What is Agnosia?
Other forms of agnosia involve very specific and complex processes within one sense. For example, prosopagnosia is the inability to identify well-known faces, including those of close family and friends, or to otherwise distinguish individual objects among a class of objects, despite the ability to identify generic facial features and objects.
Anosognosia often accompanies damage to the right, non dominant parietal lobe. Patients deny their deficit, insisting that nothing is wrong even when one side of their body is completely paralysed. When shown the paralysed body part, patients may deny that it is theirs. In an often related phenomenon, patients ignore the paralysed or desensitized body parts (hemi-inattention) or the space around them (hemineglect). Hemineglect most often involves the left side of the body.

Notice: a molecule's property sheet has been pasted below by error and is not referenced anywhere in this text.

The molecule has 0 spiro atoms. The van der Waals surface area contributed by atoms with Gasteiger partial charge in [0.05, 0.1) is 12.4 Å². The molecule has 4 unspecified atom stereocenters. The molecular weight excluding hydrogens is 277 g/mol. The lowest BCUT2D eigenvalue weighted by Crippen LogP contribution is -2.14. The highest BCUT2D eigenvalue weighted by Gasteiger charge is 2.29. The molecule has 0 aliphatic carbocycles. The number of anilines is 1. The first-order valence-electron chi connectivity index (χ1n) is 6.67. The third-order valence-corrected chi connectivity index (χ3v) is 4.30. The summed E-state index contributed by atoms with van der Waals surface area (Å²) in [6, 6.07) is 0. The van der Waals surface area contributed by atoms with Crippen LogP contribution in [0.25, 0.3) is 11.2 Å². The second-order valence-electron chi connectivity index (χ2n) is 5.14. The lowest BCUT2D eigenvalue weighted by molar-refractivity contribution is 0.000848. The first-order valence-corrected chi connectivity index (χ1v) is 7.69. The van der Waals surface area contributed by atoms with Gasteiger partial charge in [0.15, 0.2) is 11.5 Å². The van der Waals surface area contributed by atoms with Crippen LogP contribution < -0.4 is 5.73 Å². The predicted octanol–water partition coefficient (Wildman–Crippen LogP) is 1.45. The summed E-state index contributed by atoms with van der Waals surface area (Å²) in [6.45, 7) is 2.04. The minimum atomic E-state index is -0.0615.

Is there any treatment?
Mainstream treatment is generally symptomatic and supportive of the individual sufferer. Snowdrop however are very aware that the brain is interconnected in very complex ways and has a high degree of plasticity and often, improvement in functioning in one area of the brain can positively influence the functioning of other areas. We therefore offer general stimulation programmes to sufferers of agnosia. For more details contact Snowdrop on email@example.com.